Scotch Settlement: Millikins and Mortons

Millikins and Mortons in the Scotch Settlement Cemetery

Written by
Barbara Laughlin Adler
for the Almont Historical Society newsletter The Lamplighter

Buried in Scotch Settlement Cemetery are four pioneers, orginally from Craige, Ayrshire, Scotland. Thomas Morton and his wife Jean Millikin Morton settled in "Bristol" in June 1838, where Jean gave birth to her first child, Anna Morton in the same month. Near their graves are Jean's parents, John Millikin and Jenette Reid Millikin, who arrived in 1844.

Jean Millikin was born in 1814 to John and Jenette at Lochliehill, in the town of Tarbolton, Ayrshire, Scotland; she emigrated with her husband Thomas Morton, her sister Catherine Robb and her husband, Samuel, and Samuel's brother John Robb and his wife Mary. They sailed on the ship "Sarah & Arsillia" from Liverpool, arriving in New York, 21 May 1838. Jean was expecting her first child when they landed in New York, then made the trip to Michigan in just 20 days, where Anna was born June 1838 in Bristol (early Almont was named Bristol- editors note).

Thomas Morton was born in 1804 in Craigie near Kilmarnock, Ayrshire, Scotland. Craige is a beautiful little village (2005) with a small parish church, and a very nice pub. The small cottages down the main street are all white and the same architecture. It's probably a good guess that Thomas left Scotland for America because, as the 4th son of John Morton, he had little hope of having a farm of his own or of making much money. In America, his chances for wealth were better.

Thomas and Jean can truely be called "pioneers" in Michigan history. Thomas purchased land for a farm in Bristol in 1838. Pioneer Families and History of Lapeer County Michigan says he settled by the "Red Run in 1838 and was the 'advance guard' of the army of Scotch who followed after 1840."

Thomas and his neighbors organized the United Presbyterian Society in 1846 and built a church and cemetery. The deed shows Thomas and Jean sold land to the Presbyterian Society on 18 April 1853 for $1.00- a bargin even in those days. The deed describes the land as "in the town of Almont, Lapeer County Michigan, 6 rods east and west and 8 rods north and south of the SE corner of W 1/2 of NW 1/4 of section 36 being 1/4 of an acre more or less to be used for the site of the church edifice" and makes provision "that the church edifice should be used for a ministry in agreement with the majority of members of the religious society in Almont and Bruce."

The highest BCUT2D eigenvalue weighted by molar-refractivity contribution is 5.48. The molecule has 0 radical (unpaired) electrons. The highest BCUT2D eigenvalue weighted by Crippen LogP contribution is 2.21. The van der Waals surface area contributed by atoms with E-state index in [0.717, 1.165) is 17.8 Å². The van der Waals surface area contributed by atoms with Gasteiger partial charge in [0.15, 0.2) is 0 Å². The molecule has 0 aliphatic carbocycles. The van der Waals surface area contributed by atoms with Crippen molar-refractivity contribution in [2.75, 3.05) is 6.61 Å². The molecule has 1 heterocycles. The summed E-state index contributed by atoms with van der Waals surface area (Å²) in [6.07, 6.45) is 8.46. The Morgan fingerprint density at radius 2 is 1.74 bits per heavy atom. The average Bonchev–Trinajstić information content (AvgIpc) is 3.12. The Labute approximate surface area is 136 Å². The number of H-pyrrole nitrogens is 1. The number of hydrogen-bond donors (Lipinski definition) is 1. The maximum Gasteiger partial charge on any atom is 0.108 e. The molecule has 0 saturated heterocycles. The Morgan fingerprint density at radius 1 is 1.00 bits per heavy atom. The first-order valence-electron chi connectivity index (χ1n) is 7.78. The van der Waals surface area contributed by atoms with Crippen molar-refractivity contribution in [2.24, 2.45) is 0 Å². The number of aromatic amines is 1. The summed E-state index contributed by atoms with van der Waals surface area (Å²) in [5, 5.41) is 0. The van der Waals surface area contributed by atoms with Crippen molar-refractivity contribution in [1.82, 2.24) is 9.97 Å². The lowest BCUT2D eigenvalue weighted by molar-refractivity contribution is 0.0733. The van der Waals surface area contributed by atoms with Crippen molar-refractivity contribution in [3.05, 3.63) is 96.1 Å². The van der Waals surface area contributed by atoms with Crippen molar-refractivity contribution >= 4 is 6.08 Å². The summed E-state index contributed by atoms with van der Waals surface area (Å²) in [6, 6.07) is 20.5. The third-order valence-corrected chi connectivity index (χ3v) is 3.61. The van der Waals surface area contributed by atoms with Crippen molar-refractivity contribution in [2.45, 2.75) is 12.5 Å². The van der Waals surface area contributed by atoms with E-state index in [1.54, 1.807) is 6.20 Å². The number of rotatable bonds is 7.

When he died in 1870, Thomas did not leave a will. However, Lapeer's probate office holds papers for "determination of Heirs" from 1941. His land in Scotch Settlement was left with heir, and according to the papers, no heirs were found in 1941. In fact, heirs were still living in Lapeer County, but obviously they had lost touch with the previous generation. At any rate, by 1941, all of his and Jeans chilren were dead, so the land was sold.

John Millilkin was born about 1789 in Ireland, according to J. Kirk Seaton's history of the Millikins (in Henry Stephens Library). In fact, several entries in the 1841 census of Riccarton, Ayrshire, Scotland, and the 1880 census of Almont support his Irish origins. Family history says that he went to Kilmarnock Scotland in 1804, and apprenticed as a shoemaker. He disliked making shoes and took up horse racing and later, farming, when he settled in Almont

The Old Parish Register of Craigie records the marriage banns of "John Millikin and Janet Reid, both of this Parish, entered their names for proclamation in order to marry" on 10 February 1811. John and Jenette and four of their children- Robert, Mary, John and William- sailed from Glasgow, Scotland on the passenger ship "Brilliant" and settled in Almont's Scotch Settlement in 1844 (Declaration of Intent, Lapeer County, 1 May 1856). They joined their daughter Jean and her husband Thomas Morton.

Jenette Reid, wife of John Millikin, was born in 1789 in Tarbolton, a village near Craigie. Tarbolton is famous as the home of poet Robert Burns' famous "Bachelors Club." Many of her granddaughters, great granddaughters, and G,G granddaughters were named after her with various spellings of Janet (Jennett, Janett, Janett, etc.) Some were named Janett Reid, some Jennie, etc. Several who are buried in the Scotch Settlement have her name.

Many others of the Millikin and Morton clans from Craigie and Tarboltan in Ayrshire, immigrated to Almont between 1838 and 1852.

Anyone wishing to correspond about the Millikins and Mortons of Almont, please feel free to email me at I would love to hear from you!